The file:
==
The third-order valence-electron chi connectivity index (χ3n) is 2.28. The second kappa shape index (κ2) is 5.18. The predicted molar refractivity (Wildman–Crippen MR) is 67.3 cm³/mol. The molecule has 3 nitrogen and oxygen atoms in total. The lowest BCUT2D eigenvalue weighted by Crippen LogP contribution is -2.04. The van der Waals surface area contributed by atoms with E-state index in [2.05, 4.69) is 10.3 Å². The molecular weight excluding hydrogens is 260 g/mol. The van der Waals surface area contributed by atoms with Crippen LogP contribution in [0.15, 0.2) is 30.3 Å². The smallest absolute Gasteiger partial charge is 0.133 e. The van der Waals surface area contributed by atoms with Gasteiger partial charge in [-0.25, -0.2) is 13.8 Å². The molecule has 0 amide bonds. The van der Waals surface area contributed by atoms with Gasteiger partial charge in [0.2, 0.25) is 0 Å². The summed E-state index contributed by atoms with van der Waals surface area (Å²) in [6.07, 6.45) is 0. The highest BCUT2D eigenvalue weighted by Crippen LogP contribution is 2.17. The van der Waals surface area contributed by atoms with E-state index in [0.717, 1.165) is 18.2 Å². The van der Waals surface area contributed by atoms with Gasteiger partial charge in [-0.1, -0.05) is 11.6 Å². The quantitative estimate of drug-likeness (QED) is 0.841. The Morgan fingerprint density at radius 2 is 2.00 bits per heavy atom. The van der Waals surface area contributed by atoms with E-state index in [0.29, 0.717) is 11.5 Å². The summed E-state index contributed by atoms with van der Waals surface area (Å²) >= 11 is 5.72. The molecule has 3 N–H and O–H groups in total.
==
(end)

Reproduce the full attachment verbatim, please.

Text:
The third-order valence-electron chi connectivity index (χ3n) is 2.28. The second kappa shape index (κ2) is 5.18. The predicted molar refractivity (Wildman–Crippen MR) is 67.3 cm³/mol. The molecule has 3 nitrogen and oxygen atoms in total. The lowest BCUT2D eigenvalue weighted by Crippen LogP contribution is -2.04. The van der Waals surface area contributed by atoms with E-state index in [2.05, 4.69) is 10.3 Å². The molecular weight excluding hydrogens is 260 g/mol. The van der Waals surface area contributed by atoms with Crippen LogP contribution in [0.15, 0.2) is 30.3 Å². The smallest absolute Gasteiger partial charge is 0.133 e. The van der Waals surface area contributed by atoms with Gasteiger partial charge in [-0.25, -0.2) is 13.8 Å². The molecule has 0 amide bonds. The van der Waals surface area contributed by atoms with Gasteiger partial charge in [0.2, 0.25) is 0 Å². The summed E-state index contributed by atoms with van der Waals surface area (Å²) in [6.07, 6.45) is 0. The highest BCUT2D eigenvalue weighted by Crippen LogP contribution is 2.17. The van der Waals surface area contributed by atoms with E-state index in [0.717, 1.165) is 18.2 Å². The van der Waals surface area contributed by atoms with Gasteiger partial charge in [-0.1, -0.05) is 11.6 Å². The quantitative estimate of drug-likeness (QED) is 0.841. The Morgan fingerprint density at radius 2 is 2.00 bits per heavy atom. The van der Waals surface area contributed by atoms with E-state index in [0.29, 0.717) is 11.5 Å². The summed E-state index contributed by atoms with van der Waals surface area (Å²) >= 11 is 5.72. The molecule has 3 N–H and O–H groups in total.